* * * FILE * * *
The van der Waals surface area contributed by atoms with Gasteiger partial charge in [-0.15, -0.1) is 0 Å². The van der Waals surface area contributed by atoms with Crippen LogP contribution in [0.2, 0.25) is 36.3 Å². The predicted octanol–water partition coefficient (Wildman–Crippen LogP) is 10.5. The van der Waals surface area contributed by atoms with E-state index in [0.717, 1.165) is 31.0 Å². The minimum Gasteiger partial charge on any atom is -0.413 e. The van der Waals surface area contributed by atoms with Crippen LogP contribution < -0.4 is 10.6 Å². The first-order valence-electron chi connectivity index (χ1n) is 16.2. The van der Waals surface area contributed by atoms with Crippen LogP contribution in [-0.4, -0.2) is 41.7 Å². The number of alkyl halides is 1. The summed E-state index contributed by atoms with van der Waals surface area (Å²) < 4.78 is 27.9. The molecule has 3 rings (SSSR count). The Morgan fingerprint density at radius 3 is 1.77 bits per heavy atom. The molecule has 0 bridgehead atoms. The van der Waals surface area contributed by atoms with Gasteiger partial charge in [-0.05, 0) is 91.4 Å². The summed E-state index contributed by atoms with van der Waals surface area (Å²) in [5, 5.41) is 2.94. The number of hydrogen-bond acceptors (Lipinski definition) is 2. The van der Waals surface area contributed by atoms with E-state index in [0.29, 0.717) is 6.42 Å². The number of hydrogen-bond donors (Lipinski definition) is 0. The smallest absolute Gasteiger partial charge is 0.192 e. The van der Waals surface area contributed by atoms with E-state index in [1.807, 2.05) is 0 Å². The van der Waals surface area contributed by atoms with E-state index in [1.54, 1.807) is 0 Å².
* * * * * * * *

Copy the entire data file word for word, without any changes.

The van der Waals surface area contributed by atoms with Gasteiger partial charge in [-0.15, -0.1) is 0 Å². The van der Waals surface area contributed by atoms with Crippen LogP contribution in [0.2, 0.25) is 36.3 Å². The predicted octanol–water partition coefficient (Wildman–Crippen LogP) is 10.5. The van der Waals surface area contributed by atoms with E-state index in [0.717, 1.165) is 31.0 Å². The minimum Gasteiger partial charge on any atom is -0.413 e. The van der Waals surface area contributed by atoms with Crippen LogP contribution < -0.4 is 10.6 Å². The first-order valence-electron chi connectivity index (χ1n) is 16.2. The van der Waals surface area contributed by atoms with Crippen LogP contribution in [-0.4, -0.2) is 41.7 Å². The number of alkyl halides is 1. The summed E-state index contributed by atoms with van der Waals surface area (Å²) < 4.78 is 27.9. The molecule has 3 rings (SSSR count). The Morgan fingerprint density at radius 3 is 1.77 bits per heavy atom. The molecule has 0 bridgehead atoms. The van der Waals surface area contributed by atoms with Gasteiger partial charge in [-0.05, 0) is 91.4 Å². The summed E-state index contributed by atoms with van der Waals surface area (Å²) in [5, 5.41) is 2.94. The number of hydrogen-bond acceptors (Lipinski definition) is 2. The van der Waals surface area contributed by atoms with E-state index in [0.29, 0.717) is 6.42 Å². The number of hydrogen-bond donors (Lipinski definition) is 0. The smallest absolute Gasteiger partial charge is 0.192 e. The van der Waals surface area contributed by atoms with E-state index in [1.807, 2.05) is 0 Å². The van der Waals surface area contributed by atoms with E-state index in [1.54, 1.807) is 0 Å².